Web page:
Weird. Epic. Conceptual. These are definitely the hallmarks of a Rick Remender comic, who just so happens to have yet another new book released this week by Image. Joined by longtime collaborator Jerome Opena, he looks to be bringing us his most ambitious work to date, a huge, sprawling sci-fi space opera with maybe a few surprises on the way. In this review we take a look whether “Seven to Eternity” will simply be lost and forgotten, or is it destined to become a classic?
Written by Rick Remender
Illustrated by Jerome Opena
The God of Whispers has spread an omnipresent paranoia to every corner of the kingdom of Zhal; his spies hide in every hall spreading mistrust and fear. Adam Osidis, a dying knight from a disgraced house, must choose between joining a hopeless band of magic users in their desperate bid to free their world of the evil God, or accepting his promise to give Adam everything his heart desires. Writer RICK REMENDER reteams with collaborators JEROME OPENA (Uncanny X-Force, Fear Agent) and MATT HOLLINGSWORTH (TOKYO GHOST, WYTCHES) to take you on a hard road through the strange fantasy world of Zhal. All men have surrendered their freedom for fear. Now, one last free man must choose.
Whenever Rick Remender releases a new book, it is more than certain to that I’m going to be picking up at least the first issue. I have a lot of good faith in Remender since his stellar work on “Uncanny X-Force” a few years ago. And while I feel he does tend to become a little insular over the course of one of his many books (is he writing Deadly Class for anybody but himself nowadays?) you still can’t deny he knows how to write. His scripts are only elevated by the excellent artists he works with, none more so than the talented Jerome Opena, who fans will know as an often collaborator with Remender. Unfortunately, they only tend to work together sporadically and not nearly enough (that can be said for Opena alone). So, we are pretty lucky that Image are publishing their first, creator owned project.
“Seven to Eternity” is a sci-fi epic about a young man who sets out on a mission to murder the evil tyrant ruling his world, though there is much more to it than that. Adam, the young man, is also seeking revenge for the foul slaying of his father and to protect his last remaining family. Every time you think you have this book sussed, Remender takes you in a new direction, constantly adding to the depth of his story. He drops in a backstory about an ongoing war between the evil ‘Mud King’ and the planet’s inhabitants: the Mosak. Then there is the mentions of the strange weapons Adam and his people use. We never see them in use, but we are lead to believe that magic is involved. There are moments where you feel like he could have been clearer on some of the basic plot points for example the Mud King’s place amongst all this and where all the powers come from, but ultimately I think Remender has done well not to overwhelm us. He skilfully and specifically drops them in, in such a way that it all just playfully teases us to want to keep going. Remender as a storyteller really comes into his own here, I found myself intrigued and absorbed from the get go. Furthermore, with Opena’s wide scope for scenery and action, each element is given tons of room to breathe. I would say the whole issue is rich with detail as opposed to being cramped with unnecessary set dressing.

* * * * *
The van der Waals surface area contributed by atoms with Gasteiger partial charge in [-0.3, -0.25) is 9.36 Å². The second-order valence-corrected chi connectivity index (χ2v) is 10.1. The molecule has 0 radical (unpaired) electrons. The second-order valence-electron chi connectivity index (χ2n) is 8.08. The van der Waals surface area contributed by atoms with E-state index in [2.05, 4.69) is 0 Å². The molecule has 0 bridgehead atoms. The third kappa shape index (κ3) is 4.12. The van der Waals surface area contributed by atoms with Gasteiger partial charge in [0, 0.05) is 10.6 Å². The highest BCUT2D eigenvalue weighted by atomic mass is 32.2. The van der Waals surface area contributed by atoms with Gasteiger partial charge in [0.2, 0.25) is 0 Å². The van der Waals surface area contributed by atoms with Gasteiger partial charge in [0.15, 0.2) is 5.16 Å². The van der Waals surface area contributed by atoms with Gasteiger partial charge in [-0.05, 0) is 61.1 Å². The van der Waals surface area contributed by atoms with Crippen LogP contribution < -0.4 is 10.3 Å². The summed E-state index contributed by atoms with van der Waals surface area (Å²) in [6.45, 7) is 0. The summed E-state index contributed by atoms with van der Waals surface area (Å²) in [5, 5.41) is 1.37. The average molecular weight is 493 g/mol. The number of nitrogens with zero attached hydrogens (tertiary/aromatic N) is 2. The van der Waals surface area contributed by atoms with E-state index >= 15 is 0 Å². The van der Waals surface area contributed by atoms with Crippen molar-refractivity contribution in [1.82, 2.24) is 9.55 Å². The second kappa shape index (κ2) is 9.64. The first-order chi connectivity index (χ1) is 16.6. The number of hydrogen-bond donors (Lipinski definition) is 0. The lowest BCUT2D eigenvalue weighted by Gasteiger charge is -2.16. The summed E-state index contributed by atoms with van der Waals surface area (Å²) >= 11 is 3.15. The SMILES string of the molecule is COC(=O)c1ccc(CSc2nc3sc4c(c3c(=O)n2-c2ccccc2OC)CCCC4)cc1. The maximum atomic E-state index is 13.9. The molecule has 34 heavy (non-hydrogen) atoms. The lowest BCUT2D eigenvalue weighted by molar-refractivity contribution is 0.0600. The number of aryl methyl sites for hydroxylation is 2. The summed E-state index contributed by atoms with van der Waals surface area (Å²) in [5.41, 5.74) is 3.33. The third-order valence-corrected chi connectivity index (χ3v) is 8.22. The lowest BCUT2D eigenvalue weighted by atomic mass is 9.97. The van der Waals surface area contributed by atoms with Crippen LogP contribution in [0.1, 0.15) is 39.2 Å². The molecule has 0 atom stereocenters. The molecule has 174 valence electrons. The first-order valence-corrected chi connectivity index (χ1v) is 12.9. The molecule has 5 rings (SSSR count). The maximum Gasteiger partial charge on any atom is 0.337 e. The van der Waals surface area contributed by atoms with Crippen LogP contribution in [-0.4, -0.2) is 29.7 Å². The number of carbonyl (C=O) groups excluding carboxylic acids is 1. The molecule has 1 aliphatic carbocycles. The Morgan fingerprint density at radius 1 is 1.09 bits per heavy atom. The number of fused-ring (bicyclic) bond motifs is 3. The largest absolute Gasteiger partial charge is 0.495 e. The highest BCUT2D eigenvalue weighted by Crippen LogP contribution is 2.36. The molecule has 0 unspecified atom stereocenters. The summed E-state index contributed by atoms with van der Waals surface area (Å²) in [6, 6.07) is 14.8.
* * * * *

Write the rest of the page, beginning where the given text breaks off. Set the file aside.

The whole tone to this book is reassuringly familiar, “Seven to Eternity” taps into a lot of the same genres that made the original Star Wars trilogy so successful. There is a grand foundation of Western movies, as we see Adam set off alone on his journey to kill the evil kingpin figure. Superstar colourist Matt Hollingworth adds to this by providing a gorgeous palette of sunset colours, ranging from the obvious reds and oranges to the subtle pinks and purples of dusk. There are lots of epic, immersive science fiction vibes especially in the way that Remender and Opena deliver us a world already formed, with a history and with a well imagined aesthetic. Opena needs special credit for effortlessly merging science and technology with magic and nature. The whole book feels like a wonderful pulp of genres with enough originality that makes it feel fresh.Continued below
My only worry is that the pair obviously have huge ambitions and have set a high standard to keep going at. Normally I find this kind of scale is thrilling and admirable, but with Remender and all his other books I fear he may get distracted. I hope with “Seven to Eternity” he plans to stick to what looks like a clear, linear storyline. As for Opena, it is a case of how much longer is he able to deliver work this good monthly? I know he has worked on monthly shipping books before, but if Remender is planning to go the distance on this one, it’ll be unlike anything he’s worked on before.
Overall, Remender and Opena have delivered a beautiful book that is multi-layered and filled with storytelling. I’m pleased to say it is worth your time and money because so much has been poured into it. It certainly has a lot more places to go however, yes in terms of story, but mostly in changing up the conventions of its genre. I would love to see the female characters get a bigger role, the examples in this issue have not been given a lot to do or have simply been a way to motivate the main character. I’m also looking forward to how Remender deals with his villain, but for a first issue “Seven to Eternity” shows so much promise and potential, I advise you get on now.
Final Verdict: 8.0 – An impressive starter. A potential sci-fi classic in the making.